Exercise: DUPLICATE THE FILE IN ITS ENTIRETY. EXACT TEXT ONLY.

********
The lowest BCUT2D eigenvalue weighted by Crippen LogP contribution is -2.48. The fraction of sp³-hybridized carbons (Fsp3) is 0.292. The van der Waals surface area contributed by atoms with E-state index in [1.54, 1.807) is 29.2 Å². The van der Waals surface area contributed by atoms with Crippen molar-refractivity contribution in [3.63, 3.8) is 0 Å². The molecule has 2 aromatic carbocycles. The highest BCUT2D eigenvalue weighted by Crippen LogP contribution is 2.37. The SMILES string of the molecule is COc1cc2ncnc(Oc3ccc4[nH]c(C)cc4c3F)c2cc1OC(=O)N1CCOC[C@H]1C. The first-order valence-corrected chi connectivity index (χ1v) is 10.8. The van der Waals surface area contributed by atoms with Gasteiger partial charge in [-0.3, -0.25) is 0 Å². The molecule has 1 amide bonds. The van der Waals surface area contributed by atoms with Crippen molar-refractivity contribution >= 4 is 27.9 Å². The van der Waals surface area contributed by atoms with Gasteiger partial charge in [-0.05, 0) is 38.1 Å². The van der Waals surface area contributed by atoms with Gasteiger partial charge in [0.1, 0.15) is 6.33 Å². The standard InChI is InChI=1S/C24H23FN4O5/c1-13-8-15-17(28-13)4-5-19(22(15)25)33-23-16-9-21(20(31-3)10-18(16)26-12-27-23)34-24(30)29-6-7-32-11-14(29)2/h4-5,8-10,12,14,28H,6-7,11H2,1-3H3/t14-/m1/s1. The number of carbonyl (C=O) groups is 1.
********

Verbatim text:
The lowest BCUT2D eigenvalue weighted by Crippen LogP contribution is -2.48. The fraction of sp³-hybridized carbons (Fsp3) is 0.292. The van der Waals surface area contributed by atoms with E-state index in [1.54, 1.807) is 29.2 Å². The van der Waals surface area contributed by atoms with Crippen molar-refractivity contribution in [3.63, 3.8) is 0 Å². The molecule has 2 aromatic carbocycles. The highest BCUT2D eigenvalue weighted by Crippen LogP contribution is 2.37. The SMILES string of the molecule is COc1cc2ncnc(Oc3ccc4[nH]c(C)cc4c3F)c2cc1OC(=O)N1CCOC[C@H]1C. The first-order valence-corrected chi connectivity index (χ1v) is 10.8. The van der Waals surface area contributed by atoms with Gasteiger partial charge in [-0.3, -0.25) is 0 Å². The molecule has 1 amide bonds. The van der Waals surface area contributed by atoms with Crippen molar-refractivity contribution >= 4 is 27.9 Å². The van der Waals surface area contributed by atoms with Gasteiger partial charge in [-0.05, 0) is 38.1 Å². The van der Waals surface area contributed by atoms with Gasteiger partial charge in [0.1, 0.15) is 6.33 Å². The standard InChI is InChI=1S/C24H23FN4O5/c1-13-8-15-17(28-13)4-5-19(22(15)25)33-23-16-9-21(20(31-3)10-18(16)26-12-27-23)34-24(30)29-6-7-32-11-14(29)2/h4-5,8-10,12,14,28H,6-7,11H2,1-3H3/t14-/m1/s1. The number of carbonyl (C=O) groups is 1.